Tribune Business Reporter: Youri Kemp
The Chamber of Commerce's chairman yesterday called for a "balanced" approach to addressing New Providence's COVID-19 surge that addressed both health and economic concerns.
Khrystle Rutherford-Ferguson, hinting that the Chamber and private sector were against the imposition of a total lockdown, told Tribune Business that "all avenues for managing" the outbreak have not been explored and said the economy's "viability" must be protected by allowing companies to operate.
She said: “The Bahamas Chamber of Commerce and Employers Confederation (BCCEC) participated in a stakeholder meeting arranged by the Office of the Prime Minister, where representatives from the Pan American Health Organisation (PAHO) and other health professionals revealed recent COVID-19 data.”
"The BCCEC notes the number of new COVID-19 cases and increase in the number of deaths, particularly in New Providence. However, health concerns, along with the economic concerns must be balanced.”
Ms Rutherford-Ferguson added: “It is our position that all avenues for successfully managing the COVID-19 outbreak have not been explored. Businesses and the public require ongoing strategies to adapt to co-existing with COVID-19.
"It is crucial, now more than ever, for all efforts to be made to protect the viability of our economy and livelihoods through managing the continued operation of businesses while protecting lives. The implementation and enforcement of targeted strategies, supported by empirical data, will lend in these efforts.”
“Coexisting with COVID-19 requires a behavioural change,” Ms Rutherford-Ferguson continued, “one which can only be achieved by the enforcement of wearing a mask properly, washing hands frequently and social distancing, as well as a personal choice to reduce non-essential movements.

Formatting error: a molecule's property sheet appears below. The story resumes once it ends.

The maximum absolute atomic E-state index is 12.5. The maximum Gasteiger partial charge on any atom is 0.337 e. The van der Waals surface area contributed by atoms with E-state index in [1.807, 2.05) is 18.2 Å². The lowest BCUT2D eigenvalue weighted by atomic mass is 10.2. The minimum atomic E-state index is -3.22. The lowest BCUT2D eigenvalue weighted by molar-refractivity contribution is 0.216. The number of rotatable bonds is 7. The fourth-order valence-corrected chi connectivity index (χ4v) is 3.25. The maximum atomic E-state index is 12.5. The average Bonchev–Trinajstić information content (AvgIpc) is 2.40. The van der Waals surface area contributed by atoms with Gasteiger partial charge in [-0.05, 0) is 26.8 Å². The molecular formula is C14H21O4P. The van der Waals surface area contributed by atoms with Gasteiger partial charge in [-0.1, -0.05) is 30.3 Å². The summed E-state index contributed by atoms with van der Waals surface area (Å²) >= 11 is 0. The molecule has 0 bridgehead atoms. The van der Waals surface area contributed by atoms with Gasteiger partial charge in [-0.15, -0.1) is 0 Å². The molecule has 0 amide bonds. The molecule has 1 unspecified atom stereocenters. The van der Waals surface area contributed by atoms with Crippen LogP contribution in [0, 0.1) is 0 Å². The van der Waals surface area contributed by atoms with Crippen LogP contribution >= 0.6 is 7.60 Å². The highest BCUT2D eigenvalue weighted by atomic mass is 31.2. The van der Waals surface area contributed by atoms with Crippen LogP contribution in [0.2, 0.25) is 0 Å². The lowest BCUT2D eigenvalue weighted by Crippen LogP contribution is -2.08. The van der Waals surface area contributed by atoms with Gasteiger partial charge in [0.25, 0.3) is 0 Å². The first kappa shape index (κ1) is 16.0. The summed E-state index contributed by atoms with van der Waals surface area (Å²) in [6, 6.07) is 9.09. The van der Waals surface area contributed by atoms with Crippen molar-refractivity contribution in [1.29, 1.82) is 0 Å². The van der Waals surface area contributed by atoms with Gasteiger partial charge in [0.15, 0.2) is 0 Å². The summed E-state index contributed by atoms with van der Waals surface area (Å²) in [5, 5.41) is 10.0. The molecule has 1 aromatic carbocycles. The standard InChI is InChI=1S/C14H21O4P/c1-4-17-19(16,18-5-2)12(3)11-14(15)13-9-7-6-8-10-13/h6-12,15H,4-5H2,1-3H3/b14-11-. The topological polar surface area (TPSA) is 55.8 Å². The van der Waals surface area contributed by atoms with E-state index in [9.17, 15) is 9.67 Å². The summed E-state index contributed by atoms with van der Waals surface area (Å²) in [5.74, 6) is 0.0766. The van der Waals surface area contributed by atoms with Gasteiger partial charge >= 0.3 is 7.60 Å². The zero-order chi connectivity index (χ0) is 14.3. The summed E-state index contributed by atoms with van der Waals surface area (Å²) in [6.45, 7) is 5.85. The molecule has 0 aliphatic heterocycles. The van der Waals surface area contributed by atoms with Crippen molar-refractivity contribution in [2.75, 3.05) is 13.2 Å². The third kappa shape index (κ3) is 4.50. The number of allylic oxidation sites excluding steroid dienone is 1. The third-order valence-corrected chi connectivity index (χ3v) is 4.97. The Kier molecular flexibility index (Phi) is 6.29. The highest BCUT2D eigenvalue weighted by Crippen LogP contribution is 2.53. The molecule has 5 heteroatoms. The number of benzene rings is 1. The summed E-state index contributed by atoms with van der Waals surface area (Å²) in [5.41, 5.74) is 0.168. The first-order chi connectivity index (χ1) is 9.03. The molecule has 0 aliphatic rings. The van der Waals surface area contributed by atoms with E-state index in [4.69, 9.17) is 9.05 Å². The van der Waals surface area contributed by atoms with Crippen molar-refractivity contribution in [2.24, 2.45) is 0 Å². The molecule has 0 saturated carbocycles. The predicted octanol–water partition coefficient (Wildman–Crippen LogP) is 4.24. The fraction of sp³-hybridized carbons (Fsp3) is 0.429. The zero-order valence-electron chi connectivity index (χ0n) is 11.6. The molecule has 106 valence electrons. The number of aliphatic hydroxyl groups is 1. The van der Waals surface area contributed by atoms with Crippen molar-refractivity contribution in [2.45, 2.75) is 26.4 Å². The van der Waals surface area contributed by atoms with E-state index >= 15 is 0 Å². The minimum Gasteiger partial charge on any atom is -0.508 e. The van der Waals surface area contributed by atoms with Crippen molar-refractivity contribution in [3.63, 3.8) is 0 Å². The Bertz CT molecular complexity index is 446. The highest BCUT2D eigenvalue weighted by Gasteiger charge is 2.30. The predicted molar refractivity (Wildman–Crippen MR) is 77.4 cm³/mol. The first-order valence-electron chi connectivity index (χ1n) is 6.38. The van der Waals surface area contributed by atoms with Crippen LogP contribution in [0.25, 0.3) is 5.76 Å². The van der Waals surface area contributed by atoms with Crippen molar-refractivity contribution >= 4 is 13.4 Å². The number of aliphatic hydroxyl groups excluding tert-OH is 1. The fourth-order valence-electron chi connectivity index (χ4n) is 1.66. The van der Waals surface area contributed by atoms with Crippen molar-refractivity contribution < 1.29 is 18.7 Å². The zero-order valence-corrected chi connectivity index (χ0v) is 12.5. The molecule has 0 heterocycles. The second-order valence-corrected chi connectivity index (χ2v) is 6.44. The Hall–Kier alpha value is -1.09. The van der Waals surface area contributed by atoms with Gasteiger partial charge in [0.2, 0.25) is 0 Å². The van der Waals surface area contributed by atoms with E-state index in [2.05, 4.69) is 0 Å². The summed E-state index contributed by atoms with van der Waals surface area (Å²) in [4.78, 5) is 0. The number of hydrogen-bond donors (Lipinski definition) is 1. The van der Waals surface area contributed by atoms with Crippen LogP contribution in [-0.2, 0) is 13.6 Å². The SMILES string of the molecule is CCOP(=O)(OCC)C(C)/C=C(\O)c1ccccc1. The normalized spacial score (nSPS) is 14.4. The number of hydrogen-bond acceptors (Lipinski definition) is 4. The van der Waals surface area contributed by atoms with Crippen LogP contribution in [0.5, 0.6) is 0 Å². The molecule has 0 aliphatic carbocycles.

"The private sector has a vested interest in enforcing protocols at its various establishments, and have demonstrated as much by the cost incurred to retrofit premises in order to be COVID-19 compliant.
"We believe that greater emphasis must be placed on enforcing the adherence to COVID-19 protocols, testing and contact tracing, discouraging large social gatherings and on-going education on the safety protocols and the long-term impacts of contracting COVID-19," the Chamber chair added.
"We also believe that all avenues should be used, by both traditional and non-traditional methods, as an educational platform to reach the population reported as having an exponential increase in cases, being those in the 20-40 age range. Controlling the spread of this virus requires a responsible community effort, one which the private sector remains committed to.”
The Prime Minister, on Sunday night, gave the strongest possible indication that COVID-19 restrictions may be imposed on New Providence and Abaco as early as this week or forthcoming weekend as existing measures "are not achieving the desired results for New Providence and Abaco".
With one out of every 100 New Providence residents having now been infected with COVID-19, Dr Hubert Minnis accused some Bahamians of "letting their guard down" when it came to adhering to the recommended protocols. This was something, he added, that must stop if the economy and wider society were to "consistently" remain open.
With COVID-19 cases straining the public health system, and an unhealthy population that worsens the virus' potentially fatal consequences, the Prime Minister said the Government as working with the World Health Organisation and its regional affiliate to develop a strategy for reducing infection rates on New Providence in consultation with the private sector and national co-ordinating committee.